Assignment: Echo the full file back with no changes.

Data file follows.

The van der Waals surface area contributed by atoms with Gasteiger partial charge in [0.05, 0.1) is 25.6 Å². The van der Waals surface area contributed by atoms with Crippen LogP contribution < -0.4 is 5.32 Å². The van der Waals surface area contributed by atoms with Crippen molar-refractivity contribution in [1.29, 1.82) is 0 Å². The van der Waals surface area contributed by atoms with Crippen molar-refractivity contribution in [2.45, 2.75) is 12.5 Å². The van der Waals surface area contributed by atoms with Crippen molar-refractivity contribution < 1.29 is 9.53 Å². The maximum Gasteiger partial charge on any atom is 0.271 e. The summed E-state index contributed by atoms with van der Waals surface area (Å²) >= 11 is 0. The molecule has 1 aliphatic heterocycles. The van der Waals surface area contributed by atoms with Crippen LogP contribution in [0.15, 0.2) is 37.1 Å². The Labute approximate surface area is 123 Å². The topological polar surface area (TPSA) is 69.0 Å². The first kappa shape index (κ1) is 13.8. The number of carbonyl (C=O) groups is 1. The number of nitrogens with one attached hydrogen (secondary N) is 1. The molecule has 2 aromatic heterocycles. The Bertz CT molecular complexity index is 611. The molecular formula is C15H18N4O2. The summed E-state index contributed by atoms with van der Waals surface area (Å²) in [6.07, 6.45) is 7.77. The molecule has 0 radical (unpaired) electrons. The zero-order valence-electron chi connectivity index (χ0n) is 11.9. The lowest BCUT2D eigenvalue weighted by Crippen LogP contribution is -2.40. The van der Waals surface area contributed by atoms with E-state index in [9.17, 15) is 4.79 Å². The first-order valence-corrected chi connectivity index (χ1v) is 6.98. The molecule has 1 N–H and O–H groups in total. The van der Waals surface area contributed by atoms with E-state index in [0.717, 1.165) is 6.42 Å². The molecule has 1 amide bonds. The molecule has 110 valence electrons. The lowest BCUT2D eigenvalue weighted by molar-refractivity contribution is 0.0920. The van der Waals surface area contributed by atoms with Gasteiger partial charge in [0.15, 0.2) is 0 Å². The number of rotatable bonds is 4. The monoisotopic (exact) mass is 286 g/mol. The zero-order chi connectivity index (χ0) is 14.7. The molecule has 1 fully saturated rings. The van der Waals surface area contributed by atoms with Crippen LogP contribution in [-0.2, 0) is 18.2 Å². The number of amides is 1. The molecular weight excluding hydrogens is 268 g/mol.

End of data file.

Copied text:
The van der Waals surface area contributed by atoms with Gasteiger partial charge in [0.05, 0.1) is 25.6 Å². The van der Waals surface area contributed by atoms with Crippen LogP contribution < -0.4 is 5.32 Å². The van der Waals surface area contributed by atoms with Crippen molar-refractivity contribution in [1.29, 1.82) is 0 Å². The van der Waals surface area contributed by atoms with Crippen molar-refractivity contribution in [2.45, 2.75) is 12.5 Å². The van der Waals surface area contributed by atoms with Crippen molar-refractivity contribution < 1.29 is 9.53 Å². The maximum Gasteiger partial charge on any atom is 0.271 e. The summed E-state index contributed by atoms with van der Waals surface area (Å²) >= 11 is 0. The molecule has 1 aliphatic heterocycles. The van der Waals surface area contributed by atoms with Crippen LogP contribution in [0.15, 0.2) is 37.1 Å². The Labute approximate surface area is 123 Å². The topological polar surface area (TPSA) is 69.0 Å². The first kappa shape index (κ1) is 13.8. The number of carbonyl (C=O) groups is 1. The number of nitrogens with one attached hydrogen (secondary N) is 1. The molecule has 2 aromatic heterocycles. The Bertz CT molecular complexity index is 611. The molecular formula is C15H18N4O2. The summed E-state index contributed by atoms with van der Waals surface area (Å²) in [6.07, 6.45) is 7.77. The molecule has 0 radical (unpaired) electrons. The zero-order valence-electron chi connectivity index (χ0n) is 11.9. The lowest BCUT2D eigenvalue weighted by Crippen LogP contribution is -2.40. The van der Waals surface area contributed by atoms with E-state index in [9.17, 15) is 4.79 Å². The first-order valence-corrected chi connectivity index (χ1v) is 6.98. The molecule has 1 N–H and O–H groups in total. The van der Waals surface area contributed by atoms with E-state index in [0.717, 1.165) is 6.42 Å². The molecule has 1 amide bonds. The molecule has 110 valence electrons. The lowest BCUT2D eigenvalue weighted by molar-refractivity contribution is 0.0920. The van der Waals surface area contributed by atoms with Gasteiger partial charge in [0.15, 0.2) is 0 Å². The number of rotatable bonds is 4. The monoisotopic (exact) mass is 286 g/mol. The zero-order chi connectivity index (χ0) is 14.7. The molecule has 1 fully saturated rings. The van der Waals surface area contributed by atoms with Crippen LogP contribution in [-0.2, 0) is 18.2 Å². The number of amides is 1. The molecular weight excluding hydrogens is 268 g/mol.